Today, through the use of lightweight, pump-mounted sensors and secure wireless networks, rich data from ‘chatty’ onsite machinery, is able to be collected at a fraction of the cost it once did. Complex algorithms turn this big data into insightful data. Leveraging knowledge of fundamental physical properties, model equipment operations, production trends and reservoir dynamics, data analysis can deliver recommendations such as speed changes to a pump, optimal chemical injection rates as well as initiate autonomous micro-adjustments to individual pump strokes in order to maintain optimal production and efficiency.
On top of this, captured data can be used to track wear on machinery, helping to predict asset failure and alerting operators of pending disruption thereby minimizing machine downtime and increasing site safety. As the software ingests more data, via machine learning capabilities, it becomes increasingly more intelligent and valuable to oil and gas producers.
Data-driven intelligence can also be used to ensure wells are able to adapt to their environment, operating at peak intensity during times of lower energy cost and adjusting operations based on the known below-ground dynamics associated with specific drilling locations.
For the largest organizations in the business such as Shell, those involved in every aspect of the lifecycle of energy resources, from drilling, through to refining and finally, retailing to consumers as fuel for their car or home, big data is being leveraged in varying ways throughout the process to provide increased insight and operational efficiencies.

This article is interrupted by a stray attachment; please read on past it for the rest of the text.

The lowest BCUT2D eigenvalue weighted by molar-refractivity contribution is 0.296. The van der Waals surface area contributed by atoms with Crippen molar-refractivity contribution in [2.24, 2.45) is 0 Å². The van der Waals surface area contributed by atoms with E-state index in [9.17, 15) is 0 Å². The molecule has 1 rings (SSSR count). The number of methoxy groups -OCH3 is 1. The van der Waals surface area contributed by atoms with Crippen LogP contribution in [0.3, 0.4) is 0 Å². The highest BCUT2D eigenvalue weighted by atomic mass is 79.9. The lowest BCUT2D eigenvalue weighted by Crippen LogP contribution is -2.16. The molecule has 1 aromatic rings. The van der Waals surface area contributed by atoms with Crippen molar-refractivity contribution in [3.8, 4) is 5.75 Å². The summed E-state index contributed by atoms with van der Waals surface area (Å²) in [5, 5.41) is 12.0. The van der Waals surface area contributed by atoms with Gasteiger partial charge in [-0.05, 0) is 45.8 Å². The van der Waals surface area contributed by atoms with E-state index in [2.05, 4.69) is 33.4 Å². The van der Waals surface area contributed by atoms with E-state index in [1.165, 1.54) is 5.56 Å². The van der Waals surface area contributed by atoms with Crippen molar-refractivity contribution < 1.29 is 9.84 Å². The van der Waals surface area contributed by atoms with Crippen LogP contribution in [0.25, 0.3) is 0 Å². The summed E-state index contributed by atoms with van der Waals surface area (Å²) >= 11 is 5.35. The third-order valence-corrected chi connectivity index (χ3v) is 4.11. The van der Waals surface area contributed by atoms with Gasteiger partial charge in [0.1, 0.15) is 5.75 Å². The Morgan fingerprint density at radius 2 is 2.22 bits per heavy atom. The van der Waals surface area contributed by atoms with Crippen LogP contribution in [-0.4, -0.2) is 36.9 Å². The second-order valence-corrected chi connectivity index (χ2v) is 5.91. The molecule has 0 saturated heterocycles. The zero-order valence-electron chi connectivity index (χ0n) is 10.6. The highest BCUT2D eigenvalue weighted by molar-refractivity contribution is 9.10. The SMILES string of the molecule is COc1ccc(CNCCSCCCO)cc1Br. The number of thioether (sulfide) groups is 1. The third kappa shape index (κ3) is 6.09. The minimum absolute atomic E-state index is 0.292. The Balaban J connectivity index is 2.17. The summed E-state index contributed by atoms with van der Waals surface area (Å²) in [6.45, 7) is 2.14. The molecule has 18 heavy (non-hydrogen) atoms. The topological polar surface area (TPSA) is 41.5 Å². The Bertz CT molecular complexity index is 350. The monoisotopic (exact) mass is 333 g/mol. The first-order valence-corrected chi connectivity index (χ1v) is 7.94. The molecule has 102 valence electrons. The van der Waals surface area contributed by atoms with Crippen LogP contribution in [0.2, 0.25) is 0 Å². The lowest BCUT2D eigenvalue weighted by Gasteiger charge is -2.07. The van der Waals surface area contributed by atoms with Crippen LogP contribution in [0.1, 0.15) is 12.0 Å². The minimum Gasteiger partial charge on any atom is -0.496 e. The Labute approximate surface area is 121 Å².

In the initial phases of surveying sites for resource deposits, sensors are used to monitor natural seismic waves below ground to gauge if they’ve passed through oil deposits. Choosing to drill one location over another once would have relied on the data from a few thousand readings. However, with the advancement of both data collection techniques and data analysis tools, operators are now able to crunch data from more than a million readings giving a far more detailed view of what’s below ground and making for better informed decisions.
Once extracted, with limited capacity within refineries, fuel needs to be produced as close as possible to its point of end use to minimize transportation costs. Complex algorithms are enlisted to overlay production cost data with relevant economic indicators and weather patterns to determine likely demand, allocate relevant resources and even set prices at pumps.
With cost barriers to entry being lowered as a result of continuing technological innovation and data intelligence within the oil field increasing rapidly, big data solutions have the potential to become ubiquitous across the oil industry and change its business model altogether. Through not only enabling operators to produce more with less, but having this optimization be carried out autonomously and with continuously growing intelligence due to ever-expanding data sets, connected devices are beginning to pave the way for a next generation energy industry able to maintain sustainability and profitability in even the toughest markets.